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Petition deadline arrives for Nader

Monday, July 26, 2004 | 12:00 a.m. CDT; updated 3:42 a.m. CDT, Monday, July 21, 2008

Professional signature collector Melva Lewis was standing in the parking lot of the Boone County Fair on Wednesday evening. Wearing short shorts to show off the writing on her legs, she tried to persuade fair attendees to approach her.

On her right thigh she had the words “Sign my petition” written in pen. On her left thigh, she had “Boone Ct. Got Nader?”

Lewis only wanted to know one thing: “Are you registered to vote in Boone County?” If the answer was “yes,” she then would produce two petitions — one to put Ralph Nader on the ballot for president and another to include the Constitution Party candidates in Missouri races.

Today, the 10,000 signatures required to add independent parties to the November ballot must be turned in to the secretary of state’s office.

Officials said information on whether they had collected the 10,000 required signatures is not to be released until after the deadline passes.

“Gettin’ turned down, it’s really hard,” said Lewis, who was recruited from Flint, Mich., to be a professional signature collector. The Ralph Nader Campaign pays Lewis $2 for a signature and the Constitution Party pays 75 cents. She and at least 20 more petitioners in Boone County had a quota of 100 a day. If she did not meet her quota, she would have to pay part of her travel expenses.

Donna Ivanovich, the ballot access coordinator for the Constitution Party, formerly worked for Nader and 1992 presidential independent candidate Ross Perot. She did not see a conflict in gathering signatures for both Ralph Nader and the Constitution Party simultaneously.

“They have every right to do what they want to do. That’s the American way,” Ivanovich said. “It would be a much healthier election to have another viewpoint on the ballot.”

Professional signature collectors have been scrambling statewide to gather enough signatures to add independent parties to the Missouri ballot. While GOP supporters have canvassed the states of Michigan and Oregon to collect the signatures needed for Nader to appear on the ballot in November, this trend is not visible in Missouri.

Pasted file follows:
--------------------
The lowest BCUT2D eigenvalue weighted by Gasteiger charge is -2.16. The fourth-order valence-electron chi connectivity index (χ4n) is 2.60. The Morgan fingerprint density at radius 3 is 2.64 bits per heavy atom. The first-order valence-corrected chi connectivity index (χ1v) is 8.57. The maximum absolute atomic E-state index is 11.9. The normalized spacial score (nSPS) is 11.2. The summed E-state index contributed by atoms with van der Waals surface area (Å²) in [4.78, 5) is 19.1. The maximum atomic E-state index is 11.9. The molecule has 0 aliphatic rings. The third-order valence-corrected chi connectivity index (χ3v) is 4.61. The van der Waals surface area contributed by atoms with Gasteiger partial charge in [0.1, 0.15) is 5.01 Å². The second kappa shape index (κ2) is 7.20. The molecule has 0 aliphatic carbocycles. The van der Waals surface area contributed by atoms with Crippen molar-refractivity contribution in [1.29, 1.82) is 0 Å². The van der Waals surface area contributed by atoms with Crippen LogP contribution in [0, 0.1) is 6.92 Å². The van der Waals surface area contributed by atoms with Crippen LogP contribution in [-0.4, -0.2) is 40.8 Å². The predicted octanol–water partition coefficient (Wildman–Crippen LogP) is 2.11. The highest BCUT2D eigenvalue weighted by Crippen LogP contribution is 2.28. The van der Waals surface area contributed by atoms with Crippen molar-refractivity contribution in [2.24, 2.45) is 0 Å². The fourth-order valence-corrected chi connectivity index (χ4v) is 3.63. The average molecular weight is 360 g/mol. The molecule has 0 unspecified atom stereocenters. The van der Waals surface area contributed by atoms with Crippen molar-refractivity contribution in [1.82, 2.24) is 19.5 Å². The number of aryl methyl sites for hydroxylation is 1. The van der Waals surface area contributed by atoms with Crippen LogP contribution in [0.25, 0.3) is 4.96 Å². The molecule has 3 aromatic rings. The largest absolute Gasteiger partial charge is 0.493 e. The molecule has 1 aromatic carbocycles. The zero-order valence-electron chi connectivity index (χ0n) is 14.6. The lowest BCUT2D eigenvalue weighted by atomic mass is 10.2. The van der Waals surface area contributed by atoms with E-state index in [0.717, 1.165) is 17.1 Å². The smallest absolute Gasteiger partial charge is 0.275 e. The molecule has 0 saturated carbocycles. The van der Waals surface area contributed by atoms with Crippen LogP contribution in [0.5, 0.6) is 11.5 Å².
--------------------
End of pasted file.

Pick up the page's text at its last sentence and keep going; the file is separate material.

Matt Davis, spokesman for the Michigan Republican Party, said he personally collected 92 of the more than 40,000 signatures submitted for Nader’s campaign in his state. Davis said Republicans helped the Nader campaign spark debate within the Democratic Party .

“I went door-to-door in my neighborhood, and I went to gun shows on the weekend,” Davis said.

Despite their success, John Hancock, consultant on political strategy and fund raising for the Missouri Republican Party, said a similar movement was not planned in Missouri.

Hancock said that while adding Nader to the ballot would draw votes from Democrats, the independent candidate would not have as strong of an impact on the 2004 presidential race as he did when he ran on the Green Party ticket in 2000.

Jim Gardner, spokesman for the Missouri Democratic Party said Missouri’s Nader supporters could find the petitioning process more difficult than in other states, because signature gatherers cannot concentrate on a city and receive all the signatures needed to qualify for the ballot.

“The process for an independent to get on the ballot in Missouri is a bit more complicated than other states,” Gardner said. An equal portion of signatures must come from all Missouri’s congressional districts, he said.

Kevin Zeese, spokesman for the Nader campaign, said a space on the ballot again in 2004 is likely. “We expect to have enough,” Zeese said.

Nader also received the support of the conservative group Citizens for a Sound Economy, led by Republican Dick Armey, former House Majority Leader.

In Oregon, CSE members worked to get Nader on the ballot, though a press release stated the candidate “opposes nearly every issue CSE fights for.” CSE spokesman Chris Kinnan denied the movement in Oregon was an effort to pull votes away from Democratic front-runner Sen. John Kerry, D-Mass.

“We do think that this presents a challenge on the left because they need to have a debate about some of their core issues so we do think it’s useful in that way,” Kinnan said.

Kinnan said the CSE planned similar efforts in other battleground states where the organization has the staff to back the petition campaign.


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